The tension has built up dramatically and there is a now major tragedy waiting to happen. I lived in Pereira, Colombia for a while and just after I left, a major quake took out Armenia, a nearby city. It was a real tragedy.

I prefer to be in Santo Domingo which while close to Santiago, is not on a major caribbean fault line. I noticed the earthquake affected almost everyone in the city at the time, we were all tramautized by so many aftershocks and the original quake.

I also just want to live in a bigger city with more services. My next move will likely be back to the US to join or start a startup, probably in 18 months. although I’m game to go anywhere for the right opportunity. I don’t need a job – i want to build a billion dollar company either as a founder or part of a founding team. Meanwhile I will stay in the Dominican Republic, using leverage working with other teams and not working with anyone locally.

As part of this move i have done my biggest ever life cleanup. I’ve gone through every single thing i own and tried to dispose of as much of it as possible, a little “tim ferris” style (although I think I was doing Tim Ferris type stuff before Tim Ferris was!). I’m moving to a furnished apartment so this meant I could really dispose of a lot of stuff. like to delegate as much work as possible, however this was something i couldn’t delegate and had to do myself. I now see why i never did it before ;-).

As I went through my filing cabinet it was shocking to see how many different projects and ideas i’ve worked on over the years. I’ve really tried a LOT of different ideas to try to find what would work. Most things didn’t and failed miserably. But a couple did. Its been a lot of trial and error trying to figure out what works for me and my strengths. Ihave a lot of respect for successful entrepreneurs, they aren’t just overnight successes. there’s a lot of interim steps to get it right.

And, I went through all the wiring i’ve had installed everywhere throughout my apartment. i hadn’t realised just how many different things i’ve attempted to get a good system for playing audio and video. finally i have it here:

As i discarded everything, we put it all in to the living room. then my maid got to work and started selling everything. Keep in mind these were things which have very little value for me; I just want to be rid of as much as possible. Well, i put her on a 20% commission for sales she made. I had no idea that my maid with an 8th grade education would turn into such a dynamo. It turns out that as of Sunday she’s made US$3000 in sales! This from all the stuff in the US that you’d normally just send to Goodwill. Dominicans LOVE buying used stuff. It was funny reading about black friday sales in the US and seeing just the same happening in my living room.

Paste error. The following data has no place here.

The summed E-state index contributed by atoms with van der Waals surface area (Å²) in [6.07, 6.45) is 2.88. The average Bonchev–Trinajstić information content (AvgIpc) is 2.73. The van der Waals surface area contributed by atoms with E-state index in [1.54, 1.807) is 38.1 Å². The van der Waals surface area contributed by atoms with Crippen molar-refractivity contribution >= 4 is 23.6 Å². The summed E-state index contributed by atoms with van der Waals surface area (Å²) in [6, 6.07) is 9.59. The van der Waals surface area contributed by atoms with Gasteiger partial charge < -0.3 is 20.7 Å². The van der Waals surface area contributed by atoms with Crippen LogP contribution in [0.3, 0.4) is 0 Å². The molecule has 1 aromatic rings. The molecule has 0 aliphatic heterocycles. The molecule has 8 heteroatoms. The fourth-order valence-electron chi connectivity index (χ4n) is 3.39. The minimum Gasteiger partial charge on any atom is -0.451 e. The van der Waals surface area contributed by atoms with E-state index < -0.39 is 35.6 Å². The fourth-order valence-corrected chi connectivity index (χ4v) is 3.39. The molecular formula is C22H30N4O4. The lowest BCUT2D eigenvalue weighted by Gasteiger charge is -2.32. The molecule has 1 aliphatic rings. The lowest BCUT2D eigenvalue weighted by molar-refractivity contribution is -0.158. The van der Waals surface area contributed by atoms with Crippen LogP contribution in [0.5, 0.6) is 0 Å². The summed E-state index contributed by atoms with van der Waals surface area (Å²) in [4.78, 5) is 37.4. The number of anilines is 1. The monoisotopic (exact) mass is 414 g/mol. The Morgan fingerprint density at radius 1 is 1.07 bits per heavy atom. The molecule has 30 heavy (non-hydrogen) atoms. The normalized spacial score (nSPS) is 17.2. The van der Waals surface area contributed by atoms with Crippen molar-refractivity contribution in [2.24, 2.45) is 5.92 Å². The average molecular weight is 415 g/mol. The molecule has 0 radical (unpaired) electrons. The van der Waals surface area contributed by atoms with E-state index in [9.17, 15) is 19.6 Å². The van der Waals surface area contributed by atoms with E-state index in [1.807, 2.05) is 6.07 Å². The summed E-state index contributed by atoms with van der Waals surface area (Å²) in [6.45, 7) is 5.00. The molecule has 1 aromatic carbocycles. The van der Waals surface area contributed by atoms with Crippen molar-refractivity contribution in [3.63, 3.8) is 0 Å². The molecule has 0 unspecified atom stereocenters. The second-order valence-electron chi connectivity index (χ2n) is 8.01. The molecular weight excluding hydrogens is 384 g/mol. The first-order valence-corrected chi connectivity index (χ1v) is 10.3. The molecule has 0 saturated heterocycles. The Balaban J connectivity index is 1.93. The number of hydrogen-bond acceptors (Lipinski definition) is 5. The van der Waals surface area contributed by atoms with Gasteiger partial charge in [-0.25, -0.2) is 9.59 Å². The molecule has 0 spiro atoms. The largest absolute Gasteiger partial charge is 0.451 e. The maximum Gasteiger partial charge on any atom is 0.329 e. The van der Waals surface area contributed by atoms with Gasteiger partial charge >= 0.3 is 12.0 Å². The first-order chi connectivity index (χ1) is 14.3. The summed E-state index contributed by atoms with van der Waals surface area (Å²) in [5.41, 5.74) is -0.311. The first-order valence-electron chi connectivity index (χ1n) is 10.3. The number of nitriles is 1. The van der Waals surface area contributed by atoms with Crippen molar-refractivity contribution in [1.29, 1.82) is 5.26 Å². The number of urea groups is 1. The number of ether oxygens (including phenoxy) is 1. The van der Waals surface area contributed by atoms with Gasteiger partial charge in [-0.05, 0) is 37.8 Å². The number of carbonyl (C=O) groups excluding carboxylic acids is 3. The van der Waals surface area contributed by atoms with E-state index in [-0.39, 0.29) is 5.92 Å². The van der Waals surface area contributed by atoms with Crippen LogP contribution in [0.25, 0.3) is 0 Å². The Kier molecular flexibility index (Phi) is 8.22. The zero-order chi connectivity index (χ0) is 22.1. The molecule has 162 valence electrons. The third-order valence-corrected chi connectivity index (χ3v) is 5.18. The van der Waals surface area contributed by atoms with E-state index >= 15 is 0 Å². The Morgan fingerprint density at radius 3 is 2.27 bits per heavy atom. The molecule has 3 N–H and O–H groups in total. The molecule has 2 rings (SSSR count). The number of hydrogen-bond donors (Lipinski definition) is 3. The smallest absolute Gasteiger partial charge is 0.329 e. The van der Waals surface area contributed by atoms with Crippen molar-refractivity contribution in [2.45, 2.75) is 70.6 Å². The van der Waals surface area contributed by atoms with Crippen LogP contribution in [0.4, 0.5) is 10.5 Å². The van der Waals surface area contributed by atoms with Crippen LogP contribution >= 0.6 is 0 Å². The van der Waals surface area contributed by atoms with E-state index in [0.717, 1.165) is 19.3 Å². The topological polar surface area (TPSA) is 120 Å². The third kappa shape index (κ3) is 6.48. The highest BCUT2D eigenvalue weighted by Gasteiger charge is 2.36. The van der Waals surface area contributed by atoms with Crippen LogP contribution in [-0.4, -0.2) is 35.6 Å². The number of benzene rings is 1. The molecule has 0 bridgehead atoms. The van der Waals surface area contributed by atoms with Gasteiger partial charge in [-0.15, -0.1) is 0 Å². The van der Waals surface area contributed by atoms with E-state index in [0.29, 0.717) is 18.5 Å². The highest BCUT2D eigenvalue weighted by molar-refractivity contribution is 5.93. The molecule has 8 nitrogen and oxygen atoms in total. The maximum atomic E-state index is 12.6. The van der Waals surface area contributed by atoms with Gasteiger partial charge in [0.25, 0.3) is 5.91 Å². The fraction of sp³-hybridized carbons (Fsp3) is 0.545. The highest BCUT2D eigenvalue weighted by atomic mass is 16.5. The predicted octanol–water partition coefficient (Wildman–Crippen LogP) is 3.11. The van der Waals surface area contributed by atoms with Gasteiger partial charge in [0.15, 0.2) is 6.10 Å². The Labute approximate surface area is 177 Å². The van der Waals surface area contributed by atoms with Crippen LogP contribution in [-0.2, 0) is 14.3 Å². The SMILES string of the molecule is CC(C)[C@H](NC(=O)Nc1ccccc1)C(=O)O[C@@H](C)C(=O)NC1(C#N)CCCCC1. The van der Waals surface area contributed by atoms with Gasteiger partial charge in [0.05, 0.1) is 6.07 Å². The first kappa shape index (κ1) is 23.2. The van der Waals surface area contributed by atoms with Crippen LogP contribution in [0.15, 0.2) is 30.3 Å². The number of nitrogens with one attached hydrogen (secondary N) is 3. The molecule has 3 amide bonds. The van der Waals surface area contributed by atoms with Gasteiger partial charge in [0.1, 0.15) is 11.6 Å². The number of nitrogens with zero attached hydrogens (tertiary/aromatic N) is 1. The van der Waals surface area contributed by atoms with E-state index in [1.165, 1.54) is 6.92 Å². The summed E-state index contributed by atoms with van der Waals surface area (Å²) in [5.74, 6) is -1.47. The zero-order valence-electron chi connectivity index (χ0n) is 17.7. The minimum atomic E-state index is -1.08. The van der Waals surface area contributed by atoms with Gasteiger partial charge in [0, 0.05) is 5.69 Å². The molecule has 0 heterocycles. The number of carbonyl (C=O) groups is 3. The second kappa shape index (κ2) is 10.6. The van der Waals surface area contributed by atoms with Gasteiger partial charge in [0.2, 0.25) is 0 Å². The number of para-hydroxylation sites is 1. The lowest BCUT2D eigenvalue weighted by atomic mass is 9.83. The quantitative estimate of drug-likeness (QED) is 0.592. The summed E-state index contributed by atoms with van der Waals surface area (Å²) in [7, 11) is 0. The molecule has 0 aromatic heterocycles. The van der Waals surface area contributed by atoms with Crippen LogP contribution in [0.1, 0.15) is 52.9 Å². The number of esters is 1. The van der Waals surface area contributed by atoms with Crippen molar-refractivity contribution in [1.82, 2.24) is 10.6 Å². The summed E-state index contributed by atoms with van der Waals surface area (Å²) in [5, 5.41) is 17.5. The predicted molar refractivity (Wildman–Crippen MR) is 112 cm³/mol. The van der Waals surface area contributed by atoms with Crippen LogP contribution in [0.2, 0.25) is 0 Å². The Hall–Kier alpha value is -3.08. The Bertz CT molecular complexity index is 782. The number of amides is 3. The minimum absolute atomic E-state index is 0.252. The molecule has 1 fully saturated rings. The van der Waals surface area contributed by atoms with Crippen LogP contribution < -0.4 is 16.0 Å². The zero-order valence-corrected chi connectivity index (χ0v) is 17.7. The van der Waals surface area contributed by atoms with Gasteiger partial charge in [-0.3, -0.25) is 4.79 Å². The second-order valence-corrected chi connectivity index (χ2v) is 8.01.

Its amazing getting rid of everything. I’m switched to mac, so all my PC stuff is now gone. i’ve switched to iphone so all my old cellphones are being sold. I had 5 cellphones and 3 laptops just sitting around which i’d never had time to get rid of. It feels good.

So now starts a major new phase in my life.. new place to live, running on mac, living in santo domingo, completely organized life, ready to work on exciting upcoming projects. i’ve delayed a lot of things to make this move happen and am really looking forward to getting going again.

A Breakthrough – Airport Express Music Throughout My House

I’ve noticed that 2-3 times a year I get an absolutely major breakthrough and it has a huge benefit to my life somehow. I’ve just hit one of those and want to share it with you.

Imagine if you had your perfect audio management system – one which would let you control it from every room in the house, take music directly from the internet, be wireless, and relatively cheap to roll out. Read on and I’ll tell you how to do it.

When I was about 12 years old I made a special audio system in my bedroom. I connected wires to lots of different speakers I pulled out of old radios and tape recorders. I probably had 7-8 different speakers just in my own bedroom. I had a music system that was REALLY surround sound. Back in 1984 for a 12 year old that was amazing!

I’ve always loved listening to music but have been frustrated in the past few years as to how to implement a good audio system in my house. The changeover from CD to mp3 is obviously happening – but how to implement it? I won’t bore you with the different things I’ve tried, you can just trust me that I’ve wasted thousands of dollars over the years on different things that don’t work very well.